Before pilsners and whiskeys were the tried and true choice of Americans, those in the New England colonies put their lips around a wide collection of concoctions to keep things loose through the day. In Forgotten Drinks of Colonial New England, Corin Hirsch explores not just what we used to drink but how we drank it. And drink we did. Bitters before work was a morning ritual, cider at each meal was thought to keep one hydrated while avoiding polluted water, and if there wasn’t rum in your cup each night then good luck keeping pace with the national average. Hirsch writes that when the Revolutionary War began, “colonists older than fifteen each drank 3.7 gallons of spirits per year . . . [and that by 1790] that figure had swelled to 5 gallons, in addition to 34 gallons of beer and 1 gallon of wine.” That is roughly 3 shots a day, a beer, and then wine on fun days. Not to mention the cider, which was consumed as water.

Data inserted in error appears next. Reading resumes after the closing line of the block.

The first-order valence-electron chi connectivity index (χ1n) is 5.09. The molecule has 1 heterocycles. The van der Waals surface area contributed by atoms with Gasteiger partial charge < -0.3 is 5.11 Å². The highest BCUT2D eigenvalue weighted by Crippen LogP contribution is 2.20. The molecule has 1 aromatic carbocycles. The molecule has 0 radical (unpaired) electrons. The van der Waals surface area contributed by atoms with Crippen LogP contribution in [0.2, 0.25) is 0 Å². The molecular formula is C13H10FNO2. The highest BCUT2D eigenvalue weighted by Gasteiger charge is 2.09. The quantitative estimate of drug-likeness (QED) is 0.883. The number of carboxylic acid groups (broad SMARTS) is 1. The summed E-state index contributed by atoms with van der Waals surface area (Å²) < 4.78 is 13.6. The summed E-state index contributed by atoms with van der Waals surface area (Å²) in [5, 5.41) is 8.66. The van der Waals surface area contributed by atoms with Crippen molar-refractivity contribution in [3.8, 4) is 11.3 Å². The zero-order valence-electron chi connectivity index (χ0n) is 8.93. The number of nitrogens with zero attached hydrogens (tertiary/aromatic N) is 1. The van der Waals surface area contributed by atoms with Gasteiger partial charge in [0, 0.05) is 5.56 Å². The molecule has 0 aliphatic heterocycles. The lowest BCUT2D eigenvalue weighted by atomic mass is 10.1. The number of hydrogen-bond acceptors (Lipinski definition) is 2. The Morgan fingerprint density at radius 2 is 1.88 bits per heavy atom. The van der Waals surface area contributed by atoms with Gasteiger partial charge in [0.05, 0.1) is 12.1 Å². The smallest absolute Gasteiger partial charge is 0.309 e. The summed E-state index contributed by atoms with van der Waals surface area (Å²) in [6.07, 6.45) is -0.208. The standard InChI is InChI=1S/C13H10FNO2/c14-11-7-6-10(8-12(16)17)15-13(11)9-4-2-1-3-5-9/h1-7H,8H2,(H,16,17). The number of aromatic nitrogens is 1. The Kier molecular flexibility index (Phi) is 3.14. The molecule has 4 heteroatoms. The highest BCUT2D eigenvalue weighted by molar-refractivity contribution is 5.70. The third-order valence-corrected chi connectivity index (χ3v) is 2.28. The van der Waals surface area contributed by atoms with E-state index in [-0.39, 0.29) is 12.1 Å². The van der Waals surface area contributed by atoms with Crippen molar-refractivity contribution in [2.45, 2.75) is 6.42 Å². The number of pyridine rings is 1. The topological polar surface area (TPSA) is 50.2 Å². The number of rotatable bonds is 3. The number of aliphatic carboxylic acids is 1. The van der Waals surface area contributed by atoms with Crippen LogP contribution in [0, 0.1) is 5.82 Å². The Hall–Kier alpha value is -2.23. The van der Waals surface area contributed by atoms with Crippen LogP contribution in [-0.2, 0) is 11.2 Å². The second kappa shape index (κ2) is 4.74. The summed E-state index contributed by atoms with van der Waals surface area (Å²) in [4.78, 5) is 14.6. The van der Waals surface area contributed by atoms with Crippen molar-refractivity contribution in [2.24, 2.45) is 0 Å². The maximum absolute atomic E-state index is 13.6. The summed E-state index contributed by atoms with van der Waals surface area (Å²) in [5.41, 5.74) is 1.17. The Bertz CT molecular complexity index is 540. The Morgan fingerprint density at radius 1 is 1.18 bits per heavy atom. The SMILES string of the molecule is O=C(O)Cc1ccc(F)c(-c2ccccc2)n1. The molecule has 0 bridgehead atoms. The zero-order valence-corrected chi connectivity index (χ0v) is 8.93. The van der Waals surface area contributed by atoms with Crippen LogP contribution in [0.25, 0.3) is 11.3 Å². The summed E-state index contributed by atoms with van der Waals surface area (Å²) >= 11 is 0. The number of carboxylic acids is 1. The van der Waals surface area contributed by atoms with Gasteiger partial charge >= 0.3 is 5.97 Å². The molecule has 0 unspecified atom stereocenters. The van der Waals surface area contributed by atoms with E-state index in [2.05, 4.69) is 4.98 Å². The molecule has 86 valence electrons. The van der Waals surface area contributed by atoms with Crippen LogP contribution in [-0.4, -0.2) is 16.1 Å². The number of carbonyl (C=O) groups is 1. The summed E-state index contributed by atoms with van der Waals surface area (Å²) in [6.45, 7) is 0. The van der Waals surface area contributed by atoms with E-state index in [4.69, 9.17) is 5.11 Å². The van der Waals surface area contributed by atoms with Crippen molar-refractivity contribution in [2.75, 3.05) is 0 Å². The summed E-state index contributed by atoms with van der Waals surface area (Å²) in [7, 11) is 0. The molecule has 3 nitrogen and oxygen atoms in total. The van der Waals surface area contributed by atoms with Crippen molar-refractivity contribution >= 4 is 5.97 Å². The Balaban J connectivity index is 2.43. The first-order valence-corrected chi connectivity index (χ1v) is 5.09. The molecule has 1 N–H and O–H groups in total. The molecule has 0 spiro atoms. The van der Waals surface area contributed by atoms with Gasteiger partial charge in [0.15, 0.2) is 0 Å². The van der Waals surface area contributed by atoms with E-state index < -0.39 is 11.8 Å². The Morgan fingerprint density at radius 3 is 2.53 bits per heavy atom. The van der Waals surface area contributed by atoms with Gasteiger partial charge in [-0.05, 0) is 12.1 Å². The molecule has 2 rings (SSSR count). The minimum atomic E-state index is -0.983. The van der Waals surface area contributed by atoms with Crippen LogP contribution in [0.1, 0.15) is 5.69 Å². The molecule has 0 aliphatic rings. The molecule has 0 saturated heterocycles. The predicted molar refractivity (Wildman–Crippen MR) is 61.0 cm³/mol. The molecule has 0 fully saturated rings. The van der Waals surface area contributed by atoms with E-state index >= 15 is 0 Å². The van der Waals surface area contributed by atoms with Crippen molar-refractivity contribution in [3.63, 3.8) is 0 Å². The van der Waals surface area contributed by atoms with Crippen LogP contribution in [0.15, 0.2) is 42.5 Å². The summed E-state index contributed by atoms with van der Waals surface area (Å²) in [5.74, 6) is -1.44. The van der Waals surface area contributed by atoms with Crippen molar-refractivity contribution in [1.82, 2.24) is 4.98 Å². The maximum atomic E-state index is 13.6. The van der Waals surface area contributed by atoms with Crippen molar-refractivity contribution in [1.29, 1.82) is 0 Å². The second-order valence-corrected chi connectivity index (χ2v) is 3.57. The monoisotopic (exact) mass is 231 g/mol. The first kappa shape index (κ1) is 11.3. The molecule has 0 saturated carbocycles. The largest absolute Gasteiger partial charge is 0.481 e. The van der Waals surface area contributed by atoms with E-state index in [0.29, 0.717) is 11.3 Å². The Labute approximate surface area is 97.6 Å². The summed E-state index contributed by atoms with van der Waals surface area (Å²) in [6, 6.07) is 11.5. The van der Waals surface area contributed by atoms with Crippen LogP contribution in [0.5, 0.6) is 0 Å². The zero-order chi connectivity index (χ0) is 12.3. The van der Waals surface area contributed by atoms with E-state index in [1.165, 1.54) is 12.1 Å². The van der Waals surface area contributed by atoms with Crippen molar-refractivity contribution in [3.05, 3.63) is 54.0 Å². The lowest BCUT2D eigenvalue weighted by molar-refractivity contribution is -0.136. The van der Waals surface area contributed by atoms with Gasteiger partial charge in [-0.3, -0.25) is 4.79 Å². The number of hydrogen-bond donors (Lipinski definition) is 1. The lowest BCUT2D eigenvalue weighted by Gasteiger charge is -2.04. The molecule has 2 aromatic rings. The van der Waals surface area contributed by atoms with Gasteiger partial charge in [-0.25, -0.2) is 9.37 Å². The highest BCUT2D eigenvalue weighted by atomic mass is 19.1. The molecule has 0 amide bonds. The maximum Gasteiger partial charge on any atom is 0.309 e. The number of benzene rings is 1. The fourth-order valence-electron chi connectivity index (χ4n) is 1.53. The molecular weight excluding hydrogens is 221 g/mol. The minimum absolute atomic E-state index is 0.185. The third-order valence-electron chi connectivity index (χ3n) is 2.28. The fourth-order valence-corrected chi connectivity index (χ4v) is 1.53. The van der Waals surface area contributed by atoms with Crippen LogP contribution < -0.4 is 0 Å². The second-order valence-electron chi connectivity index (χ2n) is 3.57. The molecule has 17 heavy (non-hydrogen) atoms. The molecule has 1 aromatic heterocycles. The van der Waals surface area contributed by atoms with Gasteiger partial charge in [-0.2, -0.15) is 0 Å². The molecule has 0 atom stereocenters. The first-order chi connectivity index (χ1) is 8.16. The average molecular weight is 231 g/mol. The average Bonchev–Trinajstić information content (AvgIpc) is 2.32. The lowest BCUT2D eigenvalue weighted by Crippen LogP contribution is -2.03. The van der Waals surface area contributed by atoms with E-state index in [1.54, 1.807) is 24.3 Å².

The assortment of drinks at the town ordinary (tavern) was driven by availability. Apple trees provided cider when the European hops wasn’t an option, and rum became a staple when people discovered that the molasses from Caribbean sugar cane production could be used for libation. Everything from twigs, berries, pumpkins, and roots were used to make bitters and ales, and then mixed in with drinks.
Hirsch’s book includes dozens of recipes to ensure readers are experiencing history and not just learning about it. Head over to the package store and stock your cupboard with dark rum, ale, cider, bitters, and brandy, for these are the foundational ingredients in many of the drinks. With winter approaching, those preferring a warm beverage should grab some apple brandy and honey and fix yourself a Hot Toddy, raise a tankard of flip made of hot frothy ale, egg, rum, and nutmeg, or just mull some wine on the stove. Just about everyone will be enlightened and thirsty after opening Hirsch’s book.
So, next time you are tippling with friends, go ahead and try something new that is old.